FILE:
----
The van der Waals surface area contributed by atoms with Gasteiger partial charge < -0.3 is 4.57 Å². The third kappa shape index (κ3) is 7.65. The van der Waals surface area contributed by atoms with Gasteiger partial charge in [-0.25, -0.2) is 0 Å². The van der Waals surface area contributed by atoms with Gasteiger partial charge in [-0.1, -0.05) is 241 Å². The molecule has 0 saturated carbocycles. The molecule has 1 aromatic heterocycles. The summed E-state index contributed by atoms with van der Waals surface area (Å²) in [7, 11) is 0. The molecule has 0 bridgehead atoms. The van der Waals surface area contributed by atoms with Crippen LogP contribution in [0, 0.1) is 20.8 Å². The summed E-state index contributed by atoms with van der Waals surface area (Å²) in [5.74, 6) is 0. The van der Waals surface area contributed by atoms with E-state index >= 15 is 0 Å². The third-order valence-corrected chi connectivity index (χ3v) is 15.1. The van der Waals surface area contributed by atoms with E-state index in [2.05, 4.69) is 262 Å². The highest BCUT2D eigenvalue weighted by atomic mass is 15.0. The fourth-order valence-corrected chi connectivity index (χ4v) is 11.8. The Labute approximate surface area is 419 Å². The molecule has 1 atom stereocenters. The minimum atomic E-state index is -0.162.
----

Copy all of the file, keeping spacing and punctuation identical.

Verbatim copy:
The van der Waals surface area contributed by atoms with Gasteiger partial charge < -0.3 is 4.57 Å². The third kappa shape index (κ3) is 7.65. The van der Waals surface area contributed by atoms with Gasteiger partial charge in [-0.25, -0.2) is 0 Å². The van der Waals surface area contributed by atoms with Gasteiger partial charge in [-0.1, -0.05) is 241 Å². The molecule has 0 saturated carbocycles. The molecule has 1 aromatic heterocycles. The summed E-state index contributed by atoms with van der Waals surface area (Å²) in [7, 11) is 0. The molecule has 0 bridgehead atoms. The van der Waals surface area contributed by atoms with Crippen LogP contribution in [0, 0.1) is 20.8 Å². The summed E-state index contributed by atoms with van der Waals surface area (Å²) in [5.74, 6) is 0. The van der Waals surface area contributed by atoms with E-state index >= 15 is 0 Å². The third-order valence-corrected chi connectivity index (χ3v) is 15.1. The van der Waals surface area contributed by atoms with E-state index in [2.05, 4.69) is 262 Å². The highest BCUT2D eigenvalue weighted by atomic mass is 15.0. The fourth-order valence-corrected chi connectivity index (χ4v) is 11.8. The Labute approximate surface area is 419 Å². The molecule has 1 atom stereocenters. The minimum atomic E-state index is -0.162.